Finance Minister, Ken Ofori-Atta is heading to China for talks with the Chinese officials on debt restructuring programme.
Government wants China to grant Ghana an exemplary debt treatment solution.
The Finance Minister left the shores of Ghana on Sunday March 19, 2023 where he will be visiting Ethiopia before heading to China.
Ofori-Atta’s trip to Beijing is hinged on efforts to secure a deal for restructuring of Ghana’s bilateral debts with the Asian economic powerhouse.
Though Ghana is seeking a $3 billion facility from the International Monetary Fund (IMF), the need to restructure both domestic and external debts has been given as a key conditionality.
China is a key player relative to Ghana’s external debtors, holding about $1.9 billion of Ghana’s $5.5 billion bilateral debt.
Talks with China were originally slated for mid-February but they were postponed to late March 2023.
Ofori-Atta, has however met with representatives of the Chinese government and its quasi-agencies in Accra since the postponement was announced following a request for the restructuring of $1.9billion owed to China.
The Chinese delegation, as part of the three-day mission, had met with the Vice-President Dr Mahamudu Bawumia, the Minister for Finance and technical teams from the Ministry for Finance.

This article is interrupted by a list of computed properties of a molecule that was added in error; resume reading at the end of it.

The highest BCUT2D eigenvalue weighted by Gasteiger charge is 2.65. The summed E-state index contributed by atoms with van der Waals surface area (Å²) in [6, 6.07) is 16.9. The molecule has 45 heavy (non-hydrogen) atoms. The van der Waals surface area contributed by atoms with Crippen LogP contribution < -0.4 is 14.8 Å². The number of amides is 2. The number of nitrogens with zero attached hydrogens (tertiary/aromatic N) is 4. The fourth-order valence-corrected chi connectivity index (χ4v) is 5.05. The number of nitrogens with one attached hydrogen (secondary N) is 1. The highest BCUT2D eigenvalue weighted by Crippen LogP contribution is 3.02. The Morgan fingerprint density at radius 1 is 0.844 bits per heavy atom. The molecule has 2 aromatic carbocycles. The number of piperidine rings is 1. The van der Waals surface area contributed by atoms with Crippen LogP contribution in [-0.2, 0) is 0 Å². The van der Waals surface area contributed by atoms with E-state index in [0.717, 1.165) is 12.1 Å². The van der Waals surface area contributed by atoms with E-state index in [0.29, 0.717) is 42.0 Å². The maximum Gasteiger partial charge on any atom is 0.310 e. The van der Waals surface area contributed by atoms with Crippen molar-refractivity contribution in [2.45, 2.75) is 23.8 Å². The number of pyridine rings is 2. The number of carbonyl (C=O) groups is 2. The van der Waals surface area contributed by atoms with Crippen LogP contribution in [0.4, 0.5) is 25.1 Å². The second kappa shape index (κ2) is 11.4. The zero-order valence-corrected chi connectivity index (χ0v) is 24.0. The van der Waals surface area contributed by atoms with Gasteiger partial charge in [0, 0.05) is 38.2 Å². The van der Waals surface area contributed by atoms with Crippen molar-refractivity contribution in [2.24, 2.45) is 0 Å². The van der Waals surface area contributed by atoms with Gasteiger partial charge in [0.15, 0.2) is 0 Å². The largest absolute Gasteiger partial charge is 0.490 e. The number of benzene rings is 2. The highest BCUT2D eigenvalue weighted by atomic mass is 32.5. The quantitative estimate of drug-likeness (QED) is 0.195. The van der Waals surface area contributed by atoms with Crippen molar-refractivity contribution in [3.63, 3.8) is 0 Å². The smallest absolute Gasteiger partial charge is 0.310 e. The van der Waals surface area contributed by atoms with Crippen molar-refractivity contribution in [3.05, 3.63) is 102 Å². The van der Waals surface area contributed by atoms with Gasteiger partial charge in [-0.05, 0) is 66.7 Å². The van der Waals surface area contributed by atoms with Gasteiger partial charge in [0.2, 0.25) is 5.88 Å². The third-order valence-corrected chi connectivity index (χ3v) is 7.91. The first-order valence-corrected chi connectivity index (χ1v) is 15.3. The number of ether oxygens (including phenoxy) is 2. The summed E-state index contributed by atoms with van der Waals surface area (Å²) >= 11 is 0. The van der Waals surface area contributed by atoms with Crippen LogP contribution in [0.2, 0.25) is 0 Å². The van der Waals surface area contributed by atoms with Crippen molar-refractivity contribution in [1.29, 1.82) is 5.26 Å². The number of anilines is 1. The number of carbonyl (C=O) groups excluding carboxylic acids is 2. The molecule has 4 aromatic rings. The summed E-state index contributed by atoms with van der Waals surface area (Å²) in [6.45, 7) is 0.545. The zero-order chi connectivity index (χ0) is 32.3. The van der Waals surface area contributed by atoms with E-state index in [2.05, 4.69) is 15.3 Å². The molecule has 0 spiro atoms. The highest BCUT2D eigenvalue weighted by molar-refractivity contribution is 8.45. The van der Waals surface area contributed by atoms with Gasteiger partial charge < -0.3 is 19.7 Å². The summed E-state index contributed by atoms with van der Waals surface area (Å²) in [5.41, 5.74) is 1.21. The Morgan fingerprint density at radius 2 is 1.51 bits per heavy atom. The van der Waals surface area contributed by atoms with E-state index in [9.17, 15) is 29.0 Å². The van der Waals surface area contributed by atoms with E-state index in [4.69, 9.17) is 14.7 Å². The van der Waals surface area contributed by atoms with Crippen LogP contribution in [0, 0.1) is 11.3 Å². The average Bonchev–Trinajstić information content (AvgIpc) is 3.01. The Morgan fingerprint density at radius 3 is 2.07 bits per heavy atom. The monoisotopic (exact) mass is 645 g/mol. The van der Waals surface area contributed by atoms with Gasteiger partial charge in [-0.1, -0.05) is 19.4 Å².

The Chinese ambassador to Ghana, Lu Kun, also hosted the delegation at a luncheon. In attendance were members of the Chinese delegation, the Minister for Finance; Minister of Foreign Affairs, Shirley Ayorkor Botchwey; Ghana’s Ambassador to China, Dr Winfred Nii Okai Hammond; and officials of the Ministry for Finance.
Speaking at the luncheon, Ofori-Atta thanked the Chinese government for their long-standing cooperation and support for Ghana. He emphasised the need to keep and strengthen that relationship, whilst working towards an exemplary debt treatment solution that could serve as a model for China’s future engagements with other African countries.
Despite securing an IMF Staff-Level Agreement last year, government is undertaking external restructuring of its debts in order to get a Board Level approval later this month.
The first two months of 2023 saw a serious domestic debt restructuring programme adopted under the Domestic Debt Exchange Programme (DDEP).
The government secured a staff-level agreement with the International Monetary Fund (IMF) in December for a US$3 billion loan, but the money’s approval is contingent on it restructuring its debt of GHC467.4 billion (US$39 billion).
Ghana owed about US$13 billion in Eurobonds and US$4 billion in bilateral loans in September 2022, of which US$1.7 billion is owed to China, according to the International Institute of Finance.
By Vincent Kubi